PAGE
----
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4th ODI: India head to Adelaide chasing first win over Aus

Last updated on: February 11, 2012 17:39 IST

India head to Adelaide chasing first win over Aus



Their morale lifted after a win over Sri Lanka, India will look to break the shackles and come strong against Australia when the two sides clash in the fourth match of the ongoing ODI tri-series in Adelaide on Sunday.

With a victory against the winless Sri Lankans, India are second in the points table. The unbeaten Australians are top of the heap after two successive wins.

Australia presently lead the table with nine points from two matches. India are second with four points while Sri Lanka it yet to open account from as many matches.

Image: MS Dhoni


Selection blues for India

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India have a selection issue on hand as there is a dilemma on whether to go with two spinners or two medium pacers.

Leg-spinner Rahul Sharma, who pulled out of Perth's game last Friday because of a split webbing, turned his arm over in the nets on Sunday and if he is fit, skipper Mahendra Singh Dhoni will be loathe to leave him out.

The tall youngster gains exceptional bounce on his leg-spinners and is very difficult to get away.

While Sharma cooled his heels in Perth, off-spinner Ravichandran Ashwin grabbed his chances with both hands and was man of the match for his 3 for 32 and unbeaten 30 runs with the bat.

Ashwin can't be dropped now and if Sharma also is brought in, then either Zaheer Khan or Vinay Kumar would miss out in the playing eleven.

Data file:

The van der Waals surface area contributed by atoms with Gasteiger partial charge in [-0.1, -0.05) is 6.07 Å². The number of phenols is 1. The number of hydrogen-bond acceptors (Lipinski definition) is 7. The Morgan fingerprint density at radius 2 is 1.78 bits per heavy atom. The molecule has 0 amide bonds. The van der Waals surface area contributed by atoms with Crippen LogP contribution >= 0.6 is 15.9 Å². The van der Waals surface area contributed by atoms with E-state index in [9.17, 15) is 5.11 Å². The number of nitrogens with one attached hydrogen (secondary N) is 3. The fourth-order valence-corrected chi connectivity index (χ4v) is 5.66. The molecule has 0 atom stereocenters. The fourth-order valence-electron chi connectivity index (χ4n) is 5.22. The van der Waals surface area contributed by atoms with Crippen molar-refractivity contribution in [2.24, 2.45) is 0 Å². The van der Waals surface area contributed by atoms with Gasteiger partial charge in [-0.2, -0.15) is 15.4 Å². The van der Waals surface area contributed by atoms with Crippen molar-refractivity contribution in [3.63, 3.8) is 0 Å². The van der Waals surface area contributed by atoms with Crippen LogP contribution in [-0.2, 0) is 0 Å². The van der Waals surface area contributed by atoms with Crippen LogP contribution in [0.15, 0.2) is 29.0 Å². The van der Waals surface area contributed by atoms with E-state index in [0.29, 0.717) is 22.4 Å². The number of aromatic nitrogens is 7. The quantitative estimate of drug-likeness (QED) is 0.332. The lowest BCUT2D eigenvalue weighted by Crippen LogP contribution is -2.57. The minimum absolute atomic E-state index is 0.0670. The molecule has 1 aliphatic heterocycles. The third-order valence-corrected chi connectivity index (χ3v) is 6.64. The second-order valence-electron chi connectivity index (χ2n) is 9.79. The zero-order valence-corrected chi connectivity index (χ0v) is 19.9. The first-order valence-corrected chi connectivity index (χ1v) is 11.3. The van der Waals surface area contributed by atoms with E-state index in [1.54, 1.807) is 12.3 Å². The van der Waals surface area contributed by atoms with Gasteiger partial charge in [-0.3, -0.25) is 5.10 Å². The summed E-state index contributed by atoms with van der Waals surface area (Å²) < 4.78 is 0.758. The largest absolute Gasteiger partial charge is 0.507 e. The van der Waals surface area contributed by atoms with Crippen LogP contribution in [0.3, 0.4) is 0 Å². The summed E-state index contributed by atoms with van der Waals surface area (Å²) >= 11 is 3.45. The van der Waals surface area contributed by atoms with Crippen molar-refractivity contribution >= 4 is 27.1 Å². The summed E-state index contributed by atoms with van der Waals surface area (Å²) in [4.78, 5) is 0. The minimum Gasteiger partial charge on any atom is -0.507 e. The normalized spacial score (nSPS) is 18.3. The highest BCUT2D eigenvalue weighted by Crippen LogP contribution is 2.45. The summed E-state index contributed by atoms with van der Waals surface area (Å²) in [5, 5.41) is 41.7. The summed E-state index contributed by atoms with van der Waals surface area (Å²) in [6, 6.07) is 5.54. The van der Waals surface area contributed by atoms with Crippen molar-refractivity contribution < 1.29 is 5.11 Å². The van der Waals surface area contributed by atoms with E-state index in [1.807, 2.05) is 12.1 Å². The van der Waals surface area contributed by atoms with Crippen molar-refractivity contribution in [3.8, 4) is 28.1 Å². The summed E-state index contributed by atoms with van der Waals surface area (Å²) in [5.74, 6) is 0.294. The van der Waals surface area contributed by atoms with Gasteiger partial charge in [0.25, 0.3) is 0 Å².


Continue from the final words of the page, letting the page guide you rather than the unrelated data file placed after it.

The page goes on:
Image: R Ashwin

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India to follow rotation policy at the top of the order

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India's batting line-up will once again have rotation at the top to allow youngsters in the middle-order to have a hit in the centre.

The rotation policy, by logic, should now call for Sachin Tendulkar to be put on bench but indications are the little master would be a part of the playing eleven, implying either Virender Sehwag or Gautam Gambhir would sit out.

Australia, on the other hand, will blood a youngster in Saturday's match. Queenslander Peter Forrest or Western Australia's Mitchell Marsh could get a call up to fill in the place left vacant by Mike Hussey.

Image: Sachin Tendulkar

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Forrest or Mitch Marsh could make it to Aus team

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Australia have pulled out Hussey and paceman Ben Hilfenhaus from the squad which gives an opportunity to either Forrest or Marsh to come into the picture.

Marsh has already played a One-Day International, a game against South Africa at Centurion last year, but is in serious reckoning this year with some powerful knocks in the Big Bash league this year.

The 20-year-old youngster from a sporting family -- his father Geoff Marsh and elder brother Shaun Marsh have both represented Australia -- Mitchell also bowls his medium-pacers in high 130s and is an excellent all-round fieldsman.